1 Goldberg defines performance in his book, Performance Art: From Futurism to The Present (2001) as an act that can be carried out by one or more persons; in different spaces; with or without an audience; which can include any kind of combination of artistic elements; last hours, minutes, or seconds; and be scripted or unscripted.
2 On Monday 13 July 2009, the civil rights organization Puerto Rico para Tod@s [Puerto Rico for Everyone] carried out a demonstration in front of the Capitol denouncing “legislative homophobia” in Puerto Rico (Nuevo Día newspaper).
3 Mickey Negrón expresses the wounds inflicted by prejudice in his descriptive text PonerMickeytarme: ritual de pluma y purifación [PonerMickeytarme: Ritual of Feathers and Purification].
4 The editors Arturo Aldama and Joe Lockhard (2002) argue in the introduction of the volume “Aesthetics of Violence” of the journal Bad Subject that the aesthetics of violence emerges as a reaction to the absence and the excess of the word.
5 Information accessed from http://eltaller.de/asuntos-efimeros-te-invita-a-meocupo-el-taller/.
6 See the article “Los residuos: la estructura del arte efímero” [“Residues: the structure of ephemeral art”, published by the journal Entorno, Vol. 1, 2012.
7 José Esteban Muñoz uses the term disidentification to refer to persons who enact an “identity against heteronormativity, misogyny, and white supremacy,” as Marcela Fuentes (2011).
Alexander, R. 17 February 2015. PonerMickeytarme: ritual de pluma y purificación. Video file. Accessed https://www.youtube.com/watch?v=6ZGOkL67z8s.
Aldama, A. and Lockard, J. 2002. Introduction: Aesthetics of Violence-Imagining Realities. Bad Subject 61 (September). Accessed http://bad.eserver.org/issues/2002/61/editors.html.
Bigio, A. and Quintero, L. 16 February 2015. Miles rechazan la perspectiva de género en las escuelas. Noticel. http://www.noticel.com/noticia/172345/miles-rechazan-la-perspectiva-de-genero-en-las-escuelas-galeria.html.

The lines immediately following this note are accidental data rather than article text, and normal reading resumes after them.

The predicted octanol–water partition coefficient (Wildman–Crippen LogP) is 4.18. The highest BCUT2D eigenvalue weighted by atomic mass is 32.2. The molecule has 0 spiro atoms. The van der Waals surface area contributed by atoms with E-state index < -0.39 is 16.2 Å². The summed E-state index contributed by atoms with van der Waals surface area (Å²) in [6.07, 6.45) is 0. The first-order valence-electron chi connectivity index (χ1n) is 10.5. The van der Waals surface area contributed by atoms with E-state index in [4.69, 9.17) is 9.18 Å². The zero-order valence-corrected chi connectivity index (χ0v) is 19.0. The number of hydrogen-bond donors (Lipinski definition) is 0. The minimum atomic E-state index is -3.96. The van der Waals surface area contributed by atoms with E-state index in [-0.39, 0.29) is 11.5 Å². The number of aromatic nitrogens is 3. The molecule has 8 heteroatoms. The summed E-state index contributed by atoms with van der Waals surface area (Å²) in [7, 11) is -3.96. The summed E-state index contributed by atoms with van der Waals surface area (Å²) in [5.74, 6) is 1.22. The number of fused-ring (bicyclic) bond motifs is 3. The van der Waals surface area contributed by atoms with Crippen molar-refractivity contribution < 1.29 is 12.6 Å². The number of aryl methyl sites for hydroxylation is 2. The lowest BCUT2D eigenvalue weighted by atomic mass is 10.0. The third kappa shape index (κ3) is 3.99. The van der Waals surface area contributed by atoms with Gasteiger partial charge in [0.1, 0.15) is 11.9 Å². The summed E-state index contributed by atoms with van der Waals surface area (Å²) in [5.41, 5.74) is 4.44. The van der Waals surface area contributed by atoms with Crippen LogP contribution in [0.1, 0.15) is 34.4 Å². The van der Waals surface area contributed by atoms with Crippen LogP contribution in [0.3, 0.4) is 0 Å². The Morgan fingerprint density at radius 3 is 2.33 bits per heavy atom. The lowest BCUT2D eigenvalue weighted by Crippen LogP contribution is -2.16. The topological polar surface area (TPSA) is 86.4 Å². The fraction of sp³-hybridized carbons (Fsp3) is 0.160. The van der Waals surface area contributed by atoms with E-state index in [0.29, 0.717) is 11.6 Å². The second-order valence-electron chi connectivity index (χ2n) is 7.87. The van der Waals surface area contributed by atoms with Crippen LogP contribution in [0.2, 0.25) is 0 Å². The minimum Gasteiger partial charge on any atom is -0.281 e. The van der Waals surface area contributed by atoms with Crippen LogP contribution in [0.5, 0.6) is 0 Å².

Fuentes, M. and Taylor, D. 2011. Estudios avanzados de performance. New York: Fondo de Cultural Económica.
Fullana, M. 2 March 2011. “Mickey Negrón presenta performance sin censura.” Primera Hora. http://www.primerahora.com/entretenimiento/farandula/nota/mickeynegronpresentaperformancesincensura-469382/.
———. 2012. “Los residuos: la estructura de un arte efímero.” Entorno 7(1), 33-36.
Goldberg, R.L. 2001. Performance Art: From Futurism to the Present. New York, NY: Thames & Hudson.
Hemispheric Institute. 2014. Mickey Negrón: (Asuntos Efímeros). Recuperado de http://hemisphericinstitute.org/hemi/es/enc14-trasnocheo/item/2458-enc14-trasnocheo-negron-ponermickeytarme.
Muñoz, J.E. 2011. “Introducción a la teoría de la desidentificación.” En Estudios Avanzados de Performance, Eds. Taylor, D. & Fuentes, M., 551-603. México, DF: Fondo de Cultura Económica.
Negrón, M. 17 February 2015. PonerMickeytarme: ritual de pluma y purificación [Mensaje de archivo de video]. Accessed https://www.youtube.com/watch?v=6ZGOkL67z8s.
Peña, B. 15 February 2015. “Prometen protestas pacíficas a favor y en contra de la perspectiva de género.” El Nuevo Día. Accessed http://www.elnuevodia.com/noticias/locales/nota/prometenprotestaspacificasafavorycontralaperspectivadegenero-2008222/.
Periódico El Nuevo Día. 13 July 2009. “Protestan contra la ‘homofobia legislativa’.” El Nuevo Día. Accessed http://www.elnuevodia.com/noticias/politica/nota/protestacontralahomofobialegislativa-591431/.
Radio Universidad de Puerto Rico. 26 January 2012. Desde el taller: Mickey Negrón [Archivo de video]. Accessed https://www.youtube.com/watch?v=8bG6bMYVal4.
Viso, O. 2004. Ana Mendieta Earth Body. Washington, DC: Hatje Cantz.